Sara: Definitely because I get, I get it. It’s one thing to be empathic and say, well, I, you know, I can attempt to understand, I kind of understand, I can visualize, you know, what you’re going through, but it’s a whole other thing to say, I’ve actually been there and I’ve survived it and you can too
Host: So happy to hear that your husband is doing well. Gosh, what a challenging time that must have been for your family.
I love what former first lady Rosalyn Carter once said and you reminded me of that.
“There are only four kinds of people in the world, those who have been caregivers, those who are currently caregivers, those who will be caregivers and those who will need caregivers.”
Sara, let’s talk about why this concept of the caregiver is so important.
Sara: My experience, both in chaplaincy and in the church as a pastor, and then personally watching my mom, especially as the caregiver and then being the caregiver… the caregiver is vital. Like the caregiver helps the patient hear what the providers are saying. The caregiver advocates for the patient. The caregiver makes sure that the patient has what they need at home to live well or to be wherever the patient is living. The caregiver is there like advocating and hearing and, and caring for the patient just on that unconditional love. And sometimes it’s hard because sometimes the patients are our loved ones and don’t always appreciate it, or they don’t always see what we’re giving up to care for them. The caregiver, I think, is a vital part of the healthcare team.
Host: It’s somebody that patient knows and trusts. And that’s, that’s important too, right? You are that trusted source. You are that trusted go-to you define what a caregiver is.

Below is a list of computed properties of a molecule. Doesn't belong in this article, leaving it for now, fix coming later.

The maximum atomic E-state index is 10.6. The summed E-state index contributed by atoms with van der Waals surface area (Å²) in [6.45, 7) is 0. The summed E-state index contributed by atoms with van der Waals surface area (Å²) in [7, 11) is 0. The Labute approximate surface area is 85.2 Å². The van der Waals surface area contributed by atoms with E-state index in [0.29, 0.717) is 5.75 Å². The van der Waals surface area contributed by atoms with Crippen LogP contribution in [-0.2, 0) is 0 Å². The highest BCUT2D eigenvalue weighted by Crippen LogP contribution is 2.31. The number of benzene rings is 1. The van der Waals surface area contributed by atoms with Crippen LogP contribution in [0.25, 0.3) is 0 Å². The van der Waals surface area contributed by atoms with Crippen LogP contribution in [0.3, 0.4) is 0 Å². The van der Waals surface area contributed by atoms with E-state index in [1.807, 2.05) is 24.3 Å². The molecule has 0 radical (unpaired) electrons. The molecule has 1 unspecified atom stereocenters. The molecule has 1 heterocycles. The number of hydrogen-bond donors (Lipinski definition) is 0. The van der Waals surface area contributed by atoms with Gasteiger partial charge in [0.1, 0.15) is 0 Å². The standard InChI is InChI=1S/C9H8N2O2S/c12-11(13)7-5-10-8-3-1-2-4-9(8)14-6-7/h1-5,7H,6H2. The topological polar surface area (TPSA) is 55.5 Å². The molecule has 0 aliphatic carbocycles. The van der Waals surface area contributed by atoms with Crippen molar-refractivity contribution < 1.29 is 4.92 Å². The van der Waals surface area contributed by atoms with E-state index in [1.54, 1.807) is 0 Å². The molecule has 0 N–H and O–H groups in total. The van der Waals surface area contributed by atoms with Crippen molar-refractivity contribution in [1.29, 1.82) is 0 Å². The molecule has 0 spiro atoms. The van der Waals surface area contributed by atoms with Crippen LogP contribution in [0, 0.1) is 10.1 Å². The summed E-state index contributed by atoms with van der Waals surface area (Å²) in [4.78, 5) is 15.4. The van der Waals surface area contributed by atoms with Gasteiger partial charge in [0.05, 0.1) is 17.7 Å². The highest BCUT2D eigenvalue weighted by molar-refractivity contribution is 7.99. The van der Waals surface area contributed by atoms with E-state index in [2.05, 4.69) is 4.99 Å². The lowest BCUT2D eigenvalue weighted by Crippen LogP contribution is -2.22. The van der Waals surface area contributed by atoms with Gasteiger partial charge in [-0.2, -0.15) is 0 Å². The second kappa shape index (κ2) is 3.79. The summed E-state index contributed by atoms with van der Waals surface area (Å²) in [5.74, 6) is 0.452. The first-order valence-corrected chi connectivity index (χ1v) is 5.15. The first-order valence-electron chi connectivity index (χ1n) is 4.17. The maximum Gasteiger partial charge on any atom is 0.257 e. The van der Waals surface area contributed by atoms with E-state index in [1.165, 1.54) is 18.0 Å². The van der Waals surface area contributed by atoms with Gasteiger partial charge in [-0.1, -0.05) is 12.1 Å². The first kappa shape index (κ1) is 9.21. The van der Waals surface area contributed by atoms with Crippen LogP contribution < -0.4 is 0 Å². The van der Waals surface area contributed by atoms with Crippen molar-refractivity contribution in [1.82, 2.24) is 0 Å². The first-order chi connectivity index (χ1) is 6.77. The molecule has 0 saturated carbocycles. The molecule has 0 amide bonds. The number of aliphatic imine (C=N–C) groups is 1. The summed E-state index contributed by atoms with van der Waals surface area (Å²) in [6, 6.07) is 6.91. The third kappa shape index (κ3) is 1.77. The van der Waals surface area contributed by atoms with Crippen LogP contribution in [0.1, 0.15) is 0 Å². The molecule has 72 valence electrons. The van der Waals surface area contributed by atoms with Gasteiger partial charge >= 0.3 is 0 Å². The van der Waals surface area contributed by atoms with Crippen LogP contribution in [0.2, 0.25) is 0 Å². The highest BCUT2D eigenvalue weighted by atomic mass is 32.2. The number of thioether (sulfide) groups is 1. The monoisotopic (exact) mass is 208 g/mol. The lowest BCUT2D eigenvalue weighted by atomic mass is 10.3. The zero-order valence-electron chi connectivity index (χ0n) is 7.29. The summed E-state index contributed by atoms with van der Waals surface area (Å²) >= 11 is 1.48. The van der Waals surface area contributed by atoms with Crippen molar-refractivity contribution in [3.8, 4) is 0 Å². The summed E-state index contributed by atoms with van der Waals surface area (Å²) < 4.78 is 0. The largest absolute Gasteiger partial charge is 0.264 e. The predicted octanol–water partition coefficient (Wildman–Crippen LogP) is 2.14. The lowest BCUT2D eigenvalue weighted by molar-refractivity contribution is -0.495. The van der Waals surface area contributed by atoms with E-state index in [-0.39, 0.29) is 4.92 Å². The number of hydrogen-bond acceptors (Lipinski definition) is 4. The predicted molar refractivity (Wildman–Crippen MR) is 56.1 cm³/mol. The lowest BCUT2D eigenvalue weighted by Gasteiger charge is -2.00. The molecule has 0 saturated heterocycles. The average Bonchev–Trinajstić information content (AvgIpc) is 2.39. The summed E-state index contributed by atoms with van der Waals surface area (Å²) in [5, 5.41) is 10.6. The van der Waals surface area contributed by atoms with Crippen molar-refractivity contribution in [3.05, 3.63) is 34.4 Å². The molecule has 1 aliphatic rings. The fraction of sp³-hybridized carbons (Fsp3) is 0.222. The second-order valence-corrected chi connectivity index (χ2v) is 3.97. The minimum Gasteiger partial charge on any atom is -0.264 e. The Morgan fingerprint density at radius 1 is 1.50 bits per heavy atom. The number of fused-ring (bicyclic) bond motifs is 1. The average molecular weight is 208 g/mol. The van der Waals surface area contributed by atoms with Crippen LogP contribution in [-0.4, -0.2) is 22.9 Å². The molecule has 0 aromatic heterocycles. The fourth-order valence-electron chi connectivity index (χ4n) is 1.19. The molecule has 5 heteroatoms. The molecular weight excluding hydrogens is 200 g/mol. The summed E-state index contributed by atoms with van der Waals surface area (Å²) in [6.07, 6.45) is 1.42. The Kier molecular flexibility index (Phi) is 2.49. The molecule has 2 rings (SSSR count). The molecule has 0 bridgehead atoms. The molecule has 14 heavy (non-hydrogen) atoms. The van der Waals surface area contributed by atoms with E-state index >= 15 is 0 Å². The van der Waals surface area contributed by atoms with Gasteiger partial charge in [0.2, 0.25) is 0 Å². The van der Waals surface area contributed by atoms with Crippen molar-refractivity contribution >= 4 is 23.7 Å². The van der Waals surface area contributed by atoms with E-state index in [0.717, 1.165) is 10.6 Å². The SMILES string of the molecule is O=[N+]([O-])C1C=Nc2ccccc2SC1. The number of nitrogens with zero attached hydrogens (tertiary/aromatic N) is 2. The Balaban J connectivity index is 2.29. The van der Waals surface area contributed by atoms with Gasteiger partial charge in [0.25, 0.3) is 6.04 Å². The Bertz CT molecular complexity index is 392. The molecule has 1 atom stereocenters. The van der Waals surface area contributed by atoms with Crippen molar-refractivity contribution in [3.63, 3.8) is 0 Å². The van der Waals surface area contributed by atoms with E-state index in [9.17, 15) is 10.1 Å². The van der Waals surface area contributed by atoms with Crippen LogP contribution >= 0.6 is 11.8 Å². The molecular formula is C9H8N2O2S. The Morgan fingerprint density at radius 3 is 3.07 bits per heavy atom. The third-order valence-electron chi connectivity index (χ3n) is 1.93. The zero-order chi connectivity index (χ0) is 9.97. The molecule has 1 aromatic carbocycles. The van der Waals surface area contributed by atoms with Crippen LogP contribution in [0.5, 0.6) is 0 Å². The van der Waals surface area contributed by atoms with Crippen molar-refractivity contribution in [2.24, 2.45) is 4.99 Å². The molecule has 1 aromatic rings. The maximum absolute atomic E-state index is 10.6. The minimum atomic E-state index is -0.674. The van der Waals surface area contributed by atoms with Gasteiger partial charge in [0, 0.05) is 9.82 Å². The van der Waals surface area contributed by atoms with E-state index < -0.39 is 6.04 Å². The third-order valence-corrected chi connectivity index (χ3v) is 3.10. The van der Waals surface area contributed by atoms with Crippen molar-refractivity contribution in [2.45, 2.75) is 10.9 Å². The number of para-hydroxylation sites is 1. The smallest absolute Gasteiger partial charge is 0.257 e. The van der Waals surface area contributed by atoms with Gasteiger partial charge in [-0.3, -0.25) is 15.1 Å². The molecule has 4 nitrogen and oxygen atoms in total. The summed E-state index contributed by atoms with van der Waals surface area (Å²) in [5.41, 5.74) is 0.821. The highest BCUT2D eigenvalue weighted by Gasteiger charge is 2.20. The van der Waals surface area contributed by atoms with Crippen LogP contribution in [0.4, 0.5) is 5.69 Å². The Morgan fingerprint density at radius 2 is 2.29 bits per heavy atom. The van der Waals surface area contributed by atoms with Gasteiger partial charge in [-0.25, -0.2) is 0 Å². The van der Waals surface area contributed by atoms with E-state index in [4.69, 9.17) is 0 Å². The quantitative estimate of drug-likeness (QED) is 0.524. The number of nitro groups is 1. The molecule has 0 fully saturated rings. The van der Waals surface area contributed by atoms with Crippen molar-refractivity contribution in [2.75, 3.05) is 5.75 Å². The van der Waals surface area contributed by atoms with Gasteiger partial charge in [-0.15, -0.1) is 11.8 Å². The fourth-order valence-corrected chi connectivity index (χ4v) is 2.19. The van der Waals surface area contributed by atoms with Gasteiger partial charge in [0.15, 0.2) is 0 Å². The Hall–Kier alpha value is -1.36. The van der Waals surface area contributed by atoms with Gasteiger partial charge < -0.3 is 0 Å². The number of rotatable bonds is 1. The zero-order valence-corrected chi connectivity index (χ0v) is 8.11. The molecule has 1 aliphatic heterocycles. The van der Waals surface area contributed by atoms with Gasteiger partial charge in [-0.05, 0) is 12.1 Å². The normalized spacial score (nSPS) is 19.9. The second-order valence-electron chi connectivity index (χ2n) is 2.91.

Sara: Just off the cuff, a caregiver is someone who walks alongside the patient and advocates for them and takes care of them and helps them deliver.
Host: Is it common for caregivers to feel overwhelmed, exhausted at times? Are there are some moments that are tougher than others?
Sara: I think that’s one of the reasons why I got into chaplaincy and into caregiver support training and into the survivorship program. I really want to encourage people and caregivers that you’re not alone. There are other people going through things just like you, or very similar in that they can actually relate to what you’re going through. And yes, this is a challenging role. You will get through this and you’ll be stronger on the other side. I encourage people that you are doing a good job caregiving and advocating for your loved one. As a caregiver, it’s so easy to forget, to take care of ourselves. We get bogged down with all of the obligations and all of the things that we’re supposed to be doing. Often, caregivers also have work obligations. They’re just stretched thin and it’s easy to let our cup empty out. But it’s really important because you can’t give from an empty cup. It’s really important to do those things, to take care of yourself so that you can continue to take care of your loved one well.
Host: That encouragement must be so important. You’ve outlined some caregiver tools that have become invaluable to somebody who is caring for a loved one or a friend who has been diagnosed with cancer. Specifically. Let’s walk through some of those if we can.